Trump town hall in Pa.: 3 takeaways from the president on covid, racism and the military
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President Donald J. Trump has taken a lot of questions from the media recently about what he knew about the coronavirus and when he knew it, whether he called soldiers "suckers" and "losers," and what he will do about racial injustice.
But on Tuesday night, he answered questions from the people during a "20/20" town hall at the National Constitution Center in Philadelphia. The 90-minute session began at 9 p.m. and was hosted by George Stephanopoulos, chief anchor for ABC News.
ABC News said it offered a similar town hall to Democratic presidential nominee Joe Biden, but it couldn't agree to a time with the campaign.
Biden is doing a CNN town hall at 8 p.m. Thursday in Scranton, hosted by anchor Anderson Cooper.
Both town halls this week further emphasize the importance of battleground Pennsylvania in this year's election.
"Right now, Pennsylvania looks like the single most important state of the 2020 election," FiveThirtyEight reported on Tuesday. "Pennsylvania is by far the likeliest state to provide either President Trump or Joe Biden with the decisive vote in the Electoral College: It has a 31 percent chance of being the tipping-point state."
Here are some key moments from Trump's town hall that ended at 10:30 p.m. Tuesday:
Trump said he didn't downplay the coronavirus
Despite recently released audio of the president saying he downplayed the virus because he didn't want to create a panic, Trump on Tuesday night said he didn't do that.
"I didn't downplay it. I, actually, in many ways, I up-played it, in terms of action," Trump said. "My action was very strong."
The U.S. would've recorded 2 million deaths without his leadership, the president said, and he had no regrets about his pandemic response.
"I think we did a great job," Trump said.
As of Tuesday night, the U.S. has more than 6.6 million cases and nearly 200,000 COVID-19 deaths.
The president repeated a prediction he made in March that the virus would disappear on its own.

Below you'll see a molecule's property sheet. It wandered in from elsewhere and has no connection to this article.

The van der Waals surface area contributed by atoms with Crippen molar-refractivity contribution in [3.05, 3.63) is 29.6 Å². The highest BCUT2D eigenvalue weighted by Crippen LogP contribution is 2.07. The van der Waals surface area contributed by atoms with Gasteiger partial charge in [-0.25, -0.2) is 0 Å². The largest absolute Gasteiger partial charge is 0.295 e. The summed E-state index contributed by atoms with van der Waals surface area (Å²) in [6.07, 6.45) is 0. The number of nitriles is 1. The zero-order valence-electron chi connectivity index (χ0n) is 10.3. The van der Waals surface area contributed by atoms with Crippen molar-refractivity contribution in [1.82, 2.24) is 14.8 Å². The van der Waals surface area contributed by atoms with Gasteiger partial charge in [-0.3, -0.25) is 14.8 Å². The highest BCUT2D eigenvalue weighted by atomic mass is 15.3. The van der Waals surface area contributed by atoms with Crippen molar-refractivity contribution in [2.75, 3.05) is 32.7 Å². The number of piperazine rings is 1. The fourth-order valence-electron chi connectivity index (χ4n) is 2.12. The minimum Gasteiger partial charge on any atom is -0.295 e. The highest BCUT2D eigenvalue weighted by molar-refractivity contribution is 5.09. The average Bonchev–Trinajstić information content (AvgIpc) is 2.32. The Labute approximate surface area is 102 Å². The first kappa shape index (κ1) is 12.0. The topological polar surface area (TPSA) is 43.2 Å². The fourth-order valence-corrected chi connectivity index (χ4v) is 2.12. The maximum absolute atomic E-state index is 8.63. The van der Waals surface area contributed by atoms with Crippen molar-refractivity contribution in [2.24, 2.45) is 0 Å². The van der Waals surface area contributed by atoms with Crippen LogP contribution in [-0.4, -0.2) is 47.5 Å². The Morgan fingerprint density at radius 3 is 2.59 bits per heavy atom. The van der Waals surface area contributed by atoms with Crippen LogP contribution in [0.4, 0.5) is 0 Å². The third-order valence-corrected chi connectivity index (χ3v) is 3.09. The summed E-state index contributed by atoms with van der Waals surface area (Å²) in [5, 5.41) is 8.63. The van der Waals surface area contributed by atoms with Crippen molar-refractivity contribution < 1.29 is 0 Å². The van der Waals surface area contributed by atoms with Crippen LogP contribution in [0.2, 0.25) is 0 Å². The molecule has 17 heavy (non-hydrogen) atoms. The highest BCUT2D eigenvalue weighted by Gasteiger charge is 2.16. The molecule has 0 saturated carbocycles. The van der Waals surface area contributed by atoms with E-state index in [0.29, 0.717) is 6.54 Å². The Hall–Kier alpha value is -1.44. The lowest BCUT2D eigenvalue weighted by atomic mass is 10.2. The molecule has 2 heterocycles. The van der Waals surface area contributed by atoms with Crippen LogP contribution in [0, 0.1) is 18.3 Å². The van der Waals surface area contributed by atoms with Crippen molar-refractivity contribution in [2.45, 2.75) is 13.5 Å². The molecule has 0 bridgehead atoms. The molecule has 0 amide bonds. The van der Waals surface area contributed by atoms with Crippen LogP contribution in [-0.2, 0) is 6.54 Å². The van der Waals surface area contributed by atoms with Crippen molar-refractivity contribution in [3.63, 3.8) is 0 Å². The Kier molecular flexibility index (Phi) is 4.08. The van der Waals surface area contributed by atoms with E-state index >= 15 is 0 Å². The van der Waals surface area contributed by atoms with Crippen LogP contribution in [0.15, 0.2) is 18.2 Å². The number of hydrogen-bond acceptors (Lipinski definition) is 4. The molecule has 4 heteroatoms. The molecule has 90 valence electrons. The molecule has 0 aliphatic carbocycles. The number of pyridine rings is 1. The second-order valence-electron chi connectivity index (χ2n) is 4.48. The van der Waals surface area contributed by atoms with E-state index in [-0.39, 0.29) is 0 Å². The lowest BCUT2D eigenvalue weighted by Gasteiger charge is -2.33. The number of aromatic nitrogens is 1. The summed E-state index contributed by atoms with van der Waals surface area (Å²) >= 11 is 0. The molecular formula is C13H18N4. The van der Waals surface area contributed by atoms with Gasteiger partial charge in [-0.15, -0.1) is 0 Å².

"It is going to disappear. It's going to disappear, I still say it," Trump said.
Trump said he never made disparaging comments about the military
The president said reporting in The Atlantic that described him as calling troops "suckers" and "losers" was "fake."
"I never made those statements," Trump said.
On the contrary, Trump said his actions during his first term show how he feels about the military.
"I have done so much for our vets and for our military," the president said. "I rebuilt our military."
Trump said when he came into office, the military was "in the worst shape it was in probably ever." Planes and ships were old and broken, he said.
The president said he rebuilt the military to the tune of $2.5 trillion.
When Stephanopoulos asked Trump how he would respond to characterizations from former National Security Advisor John Bolton and former defense Secretary James Mattis that he's unfit for office, the president called them "disgruntled employees."
"Mattis was a highly overrated general," Trump said. "He didn't do the job. He didn't do good on ISIS. John Bolton, all he wanted to do is blow people up."
Trump takes questions on racism and "Make America Great Again" slogan
Philadelphia Pastor Carl Day questioned the president on his campaign slogan and challenged him to recognize systemic racism in America.
"When was America great for African Americans?" the pastor said.
Day, a Black man who said he voted for Green Party candidate Jill Stein in 2016, said the decades of racism mean returning to a "great" time in the past wouldn't be great for Black Americans who suffered through inequality.
"That pushes us back to a time in which we cannot identify with such 'greatness,'" Day said. "You've said everything else about choking and everything else, but you have yet to address and acknowledge that there has been a race problem in America."
The president responded by saying, "I hope there's not a race problem. I can tell you there's none with me because I have great respect for all races, for everybody. This country is great because of it."
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Before the pandemic, Black people had record homeownership and the "the best unemployment numbers they've ever had in the Black community, by far."
Stephanopoulos told Trump that Black Americans are about three times more likely than white Americans to be killed by police, and the anchor asked the president what he would do about that number.
"Well, I think they were tragic events, and I do feel that we have to also take into consideration that if you look at our police they do a phenomenal job," Trump said.
"You'll have people choke, make mistakes and they happen, it happens, where they have to make a fast decision and some bad things happen."
Trump said there are "bad apples" on police forces, but 99 percent are "great people."
Candy Woodall is a reporter for the USA Today Network. She can be reached at 717-480-1783 or on Twitter at @candynotcandace.